The Yearning

Dreamboats & Lemonade

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    7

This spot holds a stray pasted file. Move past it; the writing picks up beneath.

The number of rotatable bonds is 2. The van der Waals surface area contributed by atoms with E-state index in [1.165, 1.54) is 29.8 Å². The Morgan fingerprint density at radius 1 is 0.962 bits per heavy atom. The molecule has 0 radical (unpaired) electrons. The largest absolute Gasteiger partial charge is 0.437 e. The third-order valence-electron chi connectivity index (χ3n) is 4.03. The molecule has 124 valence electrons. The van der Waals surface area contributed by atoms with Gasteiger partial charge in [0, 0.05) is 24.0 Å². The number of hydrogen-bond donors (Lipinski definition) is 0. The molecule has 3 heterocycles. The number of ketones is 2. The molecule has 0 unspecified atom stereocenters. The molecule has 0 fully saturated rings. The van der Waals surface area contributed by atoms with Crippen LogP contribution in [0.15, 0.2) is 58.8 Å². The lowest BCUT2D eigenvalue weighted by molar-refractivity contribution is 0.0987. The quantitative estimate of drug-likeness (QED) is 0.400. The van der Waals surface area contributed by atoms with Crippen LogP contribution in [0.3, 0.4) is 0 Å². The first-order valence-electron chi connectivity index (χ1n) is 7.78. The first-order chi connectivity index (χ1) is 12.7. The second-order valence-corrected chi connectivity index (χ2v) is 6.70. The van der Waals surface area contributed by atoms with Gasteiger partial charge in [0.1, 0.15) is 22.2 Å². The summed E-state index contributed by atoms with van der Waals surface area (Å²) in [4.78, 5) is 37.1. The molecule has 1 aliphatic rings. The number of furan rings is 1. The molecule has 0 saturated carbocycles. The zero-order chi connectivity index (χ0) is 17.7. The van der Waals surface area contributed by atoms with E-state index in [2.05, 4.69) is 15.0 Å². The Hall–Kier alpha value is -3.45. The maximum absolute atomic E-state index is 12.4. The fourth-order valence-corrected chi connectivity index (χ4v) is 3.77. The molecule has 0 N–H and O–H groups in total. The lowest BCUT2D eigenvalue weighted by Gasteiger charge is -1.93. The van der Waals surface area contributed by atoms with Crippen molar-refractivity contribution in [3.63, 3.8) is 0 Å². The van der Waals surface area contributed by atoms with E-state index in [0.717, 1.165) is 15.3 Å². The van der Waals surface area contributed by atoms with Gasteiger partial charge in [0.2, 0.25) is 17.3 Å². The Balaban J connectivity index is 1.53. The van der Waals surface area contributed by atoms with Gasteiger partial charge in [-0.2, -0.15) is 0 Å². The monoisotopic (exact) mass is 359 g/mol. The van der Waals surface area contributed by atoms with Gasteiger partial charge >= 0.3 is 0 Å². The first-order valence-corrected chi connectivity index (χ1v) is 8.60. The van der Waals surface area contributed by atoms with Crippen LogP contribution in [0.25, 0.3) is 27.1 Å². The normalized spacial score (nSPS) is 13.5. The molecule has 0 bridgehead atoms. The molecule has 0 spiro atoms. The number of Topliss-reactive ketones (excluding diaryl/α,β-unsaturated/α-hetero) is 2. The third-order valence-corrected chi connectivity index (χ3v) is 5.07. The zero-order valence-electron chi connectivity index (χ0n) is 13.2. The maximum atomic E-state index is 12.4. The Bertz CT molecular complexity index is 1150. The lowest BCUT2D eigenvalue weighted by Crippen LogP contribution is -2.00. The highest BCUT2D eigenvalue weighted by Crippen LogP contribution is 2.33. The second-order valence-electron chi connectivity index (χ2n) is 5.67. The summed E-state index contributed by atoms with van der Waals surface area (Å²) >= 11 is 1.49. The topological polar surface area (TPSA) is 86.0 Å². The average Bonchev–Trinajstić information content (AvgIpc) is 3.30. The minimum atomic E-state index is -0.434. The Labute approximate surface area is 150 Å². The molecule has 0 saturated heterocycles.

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After a couple years of releasing luminous singles and EPs that sound like soundtracks to the sweetest secondary school dances ever, the Yearning finally made a full album. Released in 2014, Dreamboats & Lemonade is orchestrated and played by Joe Moore and a small cast of like-minded musicians with vocals by the barely out of secondary school herself Maddie Dobie. Moore's aim is to take the girl group and Brill Building sounds of the '60s, dip them in sugar, dip them again for good measure, and then wrap them up in the cutest packaging imaginable. The songs are simple, the arrangements would be easy listening-approved if they weren't candied enough to happily rot even the hardiest set of teeth, and Dobie's vocals make Claudine Longet sound like a Franklin sister. Basically, rockers and tough guys need not apply, for this is music aimed at gentle souls and dreamers only. Most of the album sounds perfect for pining, melancholy daydreaming, moonlight reveries, and solitary walks in gardens. The slow ballads like "If I Can't Have You" and the sumptuous "Never Learn to Cry" especially. When the band turns up the dial on the tempo and energy controls, like on the almost peppy "Dance with Me" or "Every Time I Fall in Love," which kind of sounds like a song from a '50s Western sung by Doris Day, they make a teeny tiny bit of noise, but not enough to break the fragile spell the album casts. The Yearning aren't suitable for daily consumption, but as the occasional sweet treat, Dreamboats & Lemonade is a nice addition to an adventurous indie pop fan's menu.

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